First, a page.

It’s very frustrating to constantly lose things, forget things, miss things and it is exceptionally irritating to family members.  As my oldest daughter said one time at a trip to the mall when I couldn’t remember where I had parked the car, “I feel like the staff member when I’m out with you guys!”

While we have the normal periodic annoyances that are present in any mother/son relationship, Steve and I always have patience with the ADHD part of each other’s personalities.  We help each other remember things, find things, and can laugh with and at each other.

steve-and-me-2015

Because we’re 2 peas in a pod.

About Barb Knowles

The things that are important to me are family, friends, teaching, writing, languages and using my sense of humor to navigate this crazy world. Please join me on this blogging adventure...
This entry was posted in Uncategorized and tagged , , , , , , , , , , , , , , , . Bookmark the permalink.

36 Responses to 2 Peas In An ADHD Pod

  1. angiewest123 says:

    I love this so much because this is 100% my story with my son too! We are 2 peas in a pod!

    Liked by 2 people

  2. Perhaps if it had been a Maths teacher, she would have turned your son’s survey results into a Probability lesson!
    Hubby says I have OCD as I count a lot (goes with the territory of my job Dear), but I did like a tidy desk and work surface, with cute little In/Out/Pending trays. As a result, I can work in a confined space quite easily. Now living in one, I guess it was all part of my ‘training’.

    Liked by 2 people

  3. Barb Knowles says:

    To pensitivity101: And back to the teacher, you are right that she could have made it a quick lesson on data, or graphing, or even counting. I do agree, though, that it was very disruptive and I’m sure she didn’t want to feed into the get-up-and-take-charge of the classroom behavior. He wasn’t rude about it, just that he couldn’t focus on the matter at hand. Very ADHD, and perhaps it takes someone else who is to get a kick out of it. How did you say good-bye to your things and decide which items were saved and which were let go? Although we are downsizing to a smaller place and don’t ever buy anything new unless it’s a replacement item, it definitely is not at your level.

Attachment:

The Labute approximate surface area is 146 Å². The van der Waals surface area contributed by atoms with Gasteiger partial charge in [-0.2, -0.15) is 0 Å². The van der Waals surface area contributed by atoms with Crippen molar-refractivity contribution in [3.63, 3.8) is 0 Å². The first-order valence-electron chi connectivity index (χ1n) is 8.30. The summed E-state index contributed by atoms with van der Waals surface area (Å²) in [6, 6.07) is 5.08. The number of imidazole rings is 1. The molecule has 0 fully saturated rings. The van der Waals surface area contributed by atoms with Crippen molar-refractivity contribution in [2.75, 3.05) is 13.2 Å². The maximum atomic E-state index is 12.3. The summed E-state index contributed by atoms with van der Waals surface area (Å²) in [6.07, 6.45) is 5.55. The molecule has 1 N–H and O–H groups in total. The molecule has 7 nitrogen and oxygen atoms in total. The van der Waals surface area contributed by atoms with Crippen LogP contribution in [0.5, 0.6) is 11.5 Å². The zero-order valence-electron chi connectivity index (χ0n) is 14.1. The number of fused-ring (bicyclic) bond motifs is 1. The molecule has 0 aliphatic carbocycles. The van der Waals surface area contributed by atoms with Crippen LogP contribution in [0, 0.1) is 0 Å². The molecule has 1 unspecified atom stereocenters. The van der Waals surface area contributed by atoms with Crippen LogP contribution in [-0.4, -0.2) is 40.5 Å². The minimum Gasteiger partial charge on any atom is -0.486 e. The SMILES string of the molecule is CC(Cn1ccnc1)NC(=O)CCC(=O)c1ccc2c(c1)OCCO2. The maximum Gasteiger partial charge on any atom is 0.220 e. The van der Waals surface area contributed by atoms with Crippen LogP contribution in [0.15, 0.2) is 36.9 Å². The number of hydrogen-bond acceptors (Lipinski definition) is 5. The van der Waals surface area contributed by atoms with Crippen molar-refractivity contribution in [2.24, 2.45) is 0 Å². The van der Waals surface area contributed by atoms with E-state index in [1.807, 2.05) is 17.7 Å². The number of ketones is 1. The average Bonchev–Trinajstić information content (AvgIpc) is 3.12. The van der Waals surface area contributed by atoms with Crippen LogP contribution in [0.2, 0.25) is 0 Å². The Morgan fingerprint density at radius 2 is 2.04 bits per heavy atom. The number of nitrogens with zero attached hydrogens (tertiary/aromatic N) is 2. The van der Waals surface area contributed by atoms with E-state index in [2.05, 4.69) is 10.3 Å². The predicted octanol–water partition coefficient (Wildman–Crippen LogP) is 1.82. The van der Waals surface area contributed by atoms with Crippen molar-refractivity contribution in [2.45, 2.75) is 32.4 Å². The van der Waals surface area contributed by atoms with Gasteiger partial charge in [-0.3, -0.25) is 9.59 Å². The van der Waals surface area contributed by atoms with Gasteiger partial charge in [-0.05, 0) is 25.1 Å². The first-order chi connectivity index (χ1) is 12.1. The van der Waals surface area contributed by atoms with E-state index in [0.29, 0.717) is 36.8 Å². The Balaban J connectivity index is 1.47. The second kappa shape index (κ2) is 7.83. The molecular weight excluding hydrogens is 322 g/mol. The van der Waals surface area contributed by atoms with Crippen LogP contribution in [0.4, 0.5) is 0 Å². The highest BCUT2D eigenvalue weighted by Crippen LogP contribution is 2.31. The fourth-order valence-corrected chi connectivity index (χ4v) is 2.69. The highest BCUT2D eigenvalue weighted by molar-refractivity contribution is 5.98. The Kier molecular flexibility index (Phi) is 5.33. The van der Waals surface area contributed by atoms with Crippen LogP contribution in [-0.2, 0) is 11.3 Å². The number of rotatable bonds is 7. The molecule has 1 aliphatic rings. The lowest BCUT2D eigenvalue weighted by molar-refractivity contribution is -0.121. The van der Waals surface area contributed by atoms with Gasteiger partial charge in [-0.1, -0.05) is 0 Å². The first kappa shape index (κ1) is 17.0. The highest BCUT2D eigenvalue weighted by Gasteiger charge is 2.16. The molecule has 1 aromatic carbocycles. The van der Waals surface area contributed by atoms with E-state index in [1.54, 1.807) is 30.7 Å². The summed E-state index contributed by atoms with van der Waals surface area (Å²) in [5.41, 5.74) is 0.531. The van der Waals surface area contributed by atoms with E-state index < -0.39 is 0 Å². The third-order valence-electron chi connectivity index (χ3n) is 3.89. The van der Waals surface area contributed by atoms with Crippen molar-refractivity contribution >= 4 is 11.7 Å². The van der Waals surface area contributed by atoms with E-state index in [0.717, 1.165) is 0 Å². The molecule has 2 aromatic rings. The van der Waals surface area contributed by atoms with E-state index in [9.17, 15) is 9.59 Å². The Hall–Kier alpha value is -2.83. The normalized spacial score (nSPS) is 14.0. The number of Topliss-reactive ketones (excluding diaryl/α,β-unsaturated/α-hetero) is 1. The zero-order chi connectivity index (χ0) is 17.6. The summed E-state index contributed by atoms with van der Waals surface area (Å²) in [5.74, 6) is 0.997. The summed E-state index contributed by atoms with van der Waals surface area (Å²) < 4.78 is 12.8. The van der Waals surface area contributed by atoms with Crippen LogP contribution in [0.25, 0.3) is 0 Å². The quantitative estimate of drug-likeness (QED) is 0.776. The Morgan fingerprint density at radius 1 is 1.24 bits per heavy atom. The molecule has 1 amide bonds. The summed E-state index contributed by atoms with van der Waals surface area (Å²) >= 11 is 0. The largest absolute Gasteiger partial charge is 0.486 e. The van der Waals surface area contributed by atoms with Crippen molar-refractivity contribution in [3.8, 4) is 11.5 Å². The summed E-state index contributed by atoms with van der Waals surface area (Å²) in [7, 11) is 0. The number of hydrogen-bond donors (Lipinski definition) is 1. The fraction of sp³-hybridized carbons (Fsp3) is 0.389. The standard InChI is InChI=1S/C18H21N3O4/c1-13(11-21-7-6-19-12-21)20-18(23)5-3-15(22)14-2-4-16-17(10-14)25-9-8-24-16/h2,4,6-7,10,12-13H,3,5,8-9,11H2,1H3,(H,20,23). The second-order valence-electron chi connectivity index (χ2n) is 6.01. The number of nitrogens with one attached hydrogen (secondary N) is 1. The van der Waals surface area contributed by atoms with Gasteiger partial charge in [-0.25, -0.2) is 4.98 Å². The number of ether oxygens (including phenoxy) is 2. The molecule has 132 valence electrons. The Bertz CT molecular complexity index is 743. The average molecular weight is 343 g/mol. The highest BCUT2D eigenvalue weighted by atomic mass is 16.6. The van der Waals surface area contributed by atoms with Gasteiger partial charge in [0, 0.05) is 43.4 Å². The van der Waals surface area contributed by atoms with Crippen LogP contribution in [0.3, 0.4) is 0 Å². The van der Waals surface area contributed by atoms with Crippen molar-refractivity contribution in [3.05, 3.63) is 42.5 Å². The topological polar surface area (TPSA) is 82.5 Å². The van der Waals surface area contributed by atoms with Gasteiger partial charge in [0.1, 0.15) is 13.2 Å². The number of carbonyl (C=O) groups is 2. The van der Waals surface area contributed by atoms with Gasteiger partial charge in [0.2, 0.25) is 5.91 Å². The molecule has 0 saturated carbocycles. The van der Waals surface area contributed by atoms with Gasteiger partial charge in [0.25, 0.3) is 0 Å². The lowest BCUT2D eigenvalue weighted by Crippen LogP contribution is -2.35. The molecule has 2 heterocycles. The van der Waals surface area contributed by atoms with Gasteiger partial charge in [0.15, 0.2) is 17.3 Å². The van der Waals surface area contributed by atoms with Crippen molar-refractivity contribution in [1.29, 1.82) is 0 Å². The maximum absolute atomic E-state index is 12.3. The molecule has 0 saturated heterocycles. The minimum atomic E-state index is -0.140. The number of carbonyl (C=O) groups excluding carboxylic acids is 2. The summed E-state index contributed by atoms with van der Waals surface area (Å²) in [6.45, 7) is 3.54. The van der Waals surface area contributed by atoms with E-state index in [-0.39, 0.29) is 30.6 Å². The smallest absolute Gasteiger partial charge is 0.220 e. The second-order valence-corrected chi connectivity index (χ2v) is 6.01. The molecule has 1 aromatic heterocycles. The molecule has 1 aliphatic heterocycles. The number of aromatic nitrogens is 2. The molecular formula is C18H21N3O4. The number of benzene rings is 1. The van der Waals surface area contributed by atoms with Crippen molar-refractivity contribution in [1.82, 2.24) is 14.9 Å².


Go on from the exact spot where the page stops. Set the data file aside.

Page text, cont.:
Like

    • I understand completely. It’s the number cruncher in me I guess.
      When we agreed to sell our house and downsize, we’d already got rid of a lot of furniture etc, and everything we kept, including my car, was stored in a 20 foot shipping container.
      Buying the boat wasn’t on the cards, and when we eventually got round to returning to Lincolnshire to sort the container out, we had to be brutal and only kept the basics, plus some personal ‘treasures’. Sadly, some things did get sent to charity by mistake, and even though all we had left filled our two cars, we had to have another sort out back here as it still didn’t fit in. We don’t buy anything now unless it’s edible or a replacement for something that has failed beyond Hubby’s repair. We have however surprised ourselves by how much we don’t need. It’s worked out OK for us actually.

      Liked by 1 person

  4. Wow this was so beautiful to read. Wish you and your son all the happiness in the world 🙂

    Liked by 2 people

  5. Carrie Rubin says:

    “We help each other remember things, find things, and can laugh with and at each other.”–Better than anything the doctor can order!

    Wonderful article. As usual, your sense of humor in the face of difficult issues is admirable. I suspect it’s likely a sanity-saver too! If we can’t laugh at ourselves, life is a long journey indeed.

    Liked by 2 people

  6. Paul says:

    Haha that middle names survey is a great comedy bit! I never understood why so many teachers lacked a sense of humour.

    Liked by 2 people

  7. Ann Coleman says:

    A very entertaining story, yet pack with so much truth! I think Steve is very lucky to have you for a mother, because you understand exactly what he’s going through, and can even offer advice when needed. My mother is also ADHD (never diagnosed, but trust me on this one), and I used to get so annoyed with her until I finally recognized what was going on. But just like you and your son, she has her little systems that help her keep track of what she needs, and she makes it work. Sadly, she is often very hard on herself when she forgets things, and it’s sad to realize how negative her internal dialogue can be. I think her life might have been very different if people understood what ADHD was back when she was young.